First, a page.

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France for nuclear pact with India

French Ambassador Jerome Bonnafont at The Hindu office in Chennai on Thursday.

French Ambassador Jerome Bonnafont at The Hindu office in Chennai on Thursday.   | Photo Credit: — Photo: N. Sridharan

Ananth Krishnan and Priscilla Jebaraj

CHENNAI: France was looking forward to “large-scale nuclear co-operation” with India in the civilian arena once India reached a satisfactory agreement with the International Atomic Energy Agency (IAEA) and the Nuclear Suppliers Group (NSG), French Ambassador to India Jerome Bonnafont said here on Thursday.

France was even “ready to sign” a nuclear agreement with India, but only after India agreed to a safeguards agreement with the IAEA and received exemption from the NSG.

“A bilateral agreement has already been technically finalised,” Mr. Bonnafont told The Hindu. “The negotiators have said we have to come to a positive outcome as far as the technical content of the agreement is concerned.”

Mr. Bonnafont said India would significantly benefit from developing and expanding its civilian nuclear programme. He said India could “save on oil, gas and carbon dioxide emissions and also gain [energy] independence and economic growth” if it raised the contribution of nuclear power to the country’s energy requirement to 10 per cent from the current 2 per cent. Around 40 per cent of France’s energy requirement comes from nuclear energy.

On climate change, Mr. Bonnafont rejected India’s stand on continuing with the Kyoto Protocol formula of no commitments by developing countries to reduce greenhouse gas emissions. He says there has been a “sea change” in the world order since the Protocol first came into existence. He expected large developing countries to agree to mandatory targets to control emissions growth, supported by adequate financing and transfer of technologies, including nuclear energy technologies.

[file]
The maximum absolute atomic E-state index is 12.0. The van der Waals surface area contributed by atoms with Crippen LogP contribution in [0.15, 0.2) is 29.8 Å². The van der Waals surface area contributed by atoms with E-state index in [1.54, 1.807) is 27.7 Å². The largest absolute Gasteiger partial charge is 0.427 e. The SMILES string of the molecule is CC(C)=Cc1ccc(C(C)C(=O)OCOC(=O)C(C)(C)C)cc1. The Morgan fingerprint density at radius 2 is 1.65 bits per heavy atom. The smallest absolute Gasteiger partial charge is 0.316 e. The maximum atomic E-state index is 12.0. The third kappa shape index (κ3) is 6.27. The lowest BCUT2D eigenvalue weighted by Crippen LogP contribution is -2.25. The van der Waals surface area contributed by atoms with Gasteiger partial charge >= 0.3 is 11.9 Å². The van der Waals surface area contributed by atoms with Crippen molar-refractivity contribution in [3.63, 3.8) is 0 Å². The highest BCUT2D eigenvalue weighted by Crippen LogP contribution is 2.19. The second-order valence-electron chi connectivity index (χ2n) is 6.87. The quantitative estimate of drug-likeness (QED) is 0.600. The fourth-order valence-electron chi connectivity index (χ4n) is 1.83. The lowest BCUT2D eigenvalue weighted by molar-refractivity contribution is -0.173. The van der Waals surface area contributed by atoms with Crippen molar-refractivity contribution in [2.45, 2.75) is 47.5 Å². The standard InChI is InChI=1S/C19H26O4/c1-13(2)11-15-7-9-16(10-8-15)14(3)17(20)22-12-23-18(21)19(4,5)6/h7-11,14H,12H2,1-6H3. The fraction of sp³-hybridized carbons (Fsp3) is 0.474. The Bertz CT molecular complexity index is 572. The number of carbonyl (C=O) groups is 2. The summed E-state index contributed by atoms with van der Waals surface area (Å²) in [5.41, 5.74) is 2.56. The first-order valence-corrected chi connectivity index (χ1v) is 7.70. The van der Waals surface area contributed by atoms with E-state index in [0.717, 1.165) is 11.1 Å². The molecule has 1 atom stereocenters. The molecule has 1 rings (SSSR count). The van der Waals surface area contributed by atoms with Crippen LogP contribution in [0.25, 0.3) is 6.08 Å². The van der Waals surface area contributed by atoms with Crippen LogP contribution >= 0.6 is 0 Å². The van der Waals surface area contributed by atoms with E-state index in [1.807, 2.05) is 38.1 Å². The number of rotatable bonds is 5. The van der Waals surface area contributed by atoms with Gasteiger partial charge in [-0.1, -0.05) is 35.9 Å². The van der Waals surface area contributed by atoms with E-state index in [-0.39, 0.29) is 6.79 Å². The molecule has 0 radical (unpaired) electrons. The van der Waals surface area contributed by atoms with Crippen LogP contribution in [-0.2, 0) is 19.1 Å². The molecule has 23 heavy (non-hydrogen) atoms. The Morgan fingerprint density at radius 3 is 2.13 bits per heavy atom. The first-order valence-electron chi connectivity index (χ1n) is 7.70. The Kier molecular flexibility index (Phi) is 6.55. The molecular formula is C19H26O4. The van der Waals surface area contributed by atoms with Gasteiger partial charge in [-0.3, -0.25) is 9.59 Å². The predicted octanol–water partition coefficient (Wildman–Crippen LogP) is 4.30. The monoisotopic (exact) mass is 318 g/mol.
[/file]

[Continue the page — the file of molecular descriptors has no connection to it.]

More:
Global role

France was also supportive of a greater role for India in global affairs, and the expansion of the G8 group of countries to a “G13 or G14” to include nations such as India. “We support India’s Security Council demand as 100 per cent legitimate,” Mr Bonnafont said. “We strongly believe it is clear that countries like India and Brazil have to be a part of the Security Council. Without these countries, how can you address in a fair manner issues of global security?”

Besides strategic issues, France was looking to expand its economic and educational ties with India. “Our exports and imports are growing at 25 to 30 per cent every year … and we have been able to fix a new target of doubling the value of trade within the next 5 years,” Mr. Bonnafont said.

At present, trade with France constitutes only 1.6 per cent of India’s exports and 2 per cent of imports.

Mr. Bonnafont said France was looking to facilitate university-to-university agreements and student exchanges between the two countries. On Thursday, Mr. Bonnafont met with the Vice-Chancellor of Madras University to explore tie-ups. During President Sarkozy’s recent visit to the country, education was a subject of focus, with the two countries inking 21 agreements.

“There is a lot to be done as far as scientific and university exchanges are concerned,” he said. “They are not yet as active and widespread as should be … and we want to have more Indian students in France.” Out of the 2.50 lakh foreign students in France, only 1,280 are from India — less than one-tenth the number of Chinese students in the country.

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